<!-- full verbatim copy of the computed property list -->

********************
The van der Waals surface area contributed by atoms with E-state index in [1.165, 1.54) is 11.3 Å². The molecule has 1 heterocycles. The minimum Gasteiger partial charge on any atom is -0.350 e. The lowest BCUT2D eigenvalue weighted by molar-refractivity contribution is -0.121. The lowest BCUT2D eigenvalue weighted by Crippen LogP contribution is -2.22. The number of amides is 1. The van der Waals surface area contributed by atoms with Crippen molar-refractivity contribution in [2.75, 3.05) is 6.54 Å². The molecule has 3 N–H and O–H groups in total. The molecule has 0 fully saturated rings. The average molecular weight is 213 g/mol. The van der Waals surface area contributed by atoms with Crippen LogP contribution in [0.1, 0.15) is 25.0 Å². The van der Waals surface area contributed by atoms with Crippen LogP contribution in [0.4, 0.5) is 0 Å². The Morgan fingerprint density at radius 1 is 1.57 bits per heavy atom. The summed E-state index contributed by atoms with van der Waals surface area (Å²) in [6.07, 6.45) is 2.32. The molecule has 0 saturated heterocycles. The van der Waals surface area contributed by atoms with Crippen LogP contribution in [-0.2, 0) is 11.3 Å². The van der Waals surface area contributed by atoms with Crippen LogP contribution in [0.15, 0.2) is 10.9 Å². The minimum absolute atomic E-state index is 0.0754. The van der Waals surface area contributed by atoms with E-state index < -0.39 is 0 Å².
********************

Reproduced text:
The van der Waals surface area contributed by atoms with E-state index in [1.165, 1.54) is 11.3 Å². The molecule has 1 heterocycles. The minimum Gasteiger partial charge on any atom is -0.350 e. The lowest BCUT2D eigenvalue weighted by molar-refractivity contribution is -0.121. The lowest BCUT2D eigenvalue weighted by Crippen LogP contribution is -2.22. The number of amides is 1. The van der Waals surface area contributed by atoms with Crippen molar-refractivity contribution in [2.75, 3.05) is 6.54 Å². The molecule has 3 N–H and O–H groups in total. The molecule has 0 fully saturated rings. The average molecular weight is 213 g/mol. The van der Waals surface area contributed by atoms with Crippen LogP contribution in [0.1, 0.15) is 25.0 Å². The van der Waals surface area contributed by atoms with Crippen LogP contribution in [0.4, 0.5) is 0 Å². The Morgan fingerprint density at radius 1 is 1.57 bits per heavy atom. The summed E-state index contributed by atoms with van der Waals surface area (Å²) in [6.07, 6.45) is 2.32. The molecule has 0 saturated heterocycles. The van der Waals surface area contributed by atoms with Crippen LogP contribution in [-0.2, 0) is 11.3 Å². The van der Waals surface area contributed by atoms with Crippen LogP contribution in [0.15, 0.2) is 10.9 Å². The minimum absolute atomic E-state index is 0.0754. The van der Waals surface area contributed by atoms with E-state index < -0.39 is 0 Å².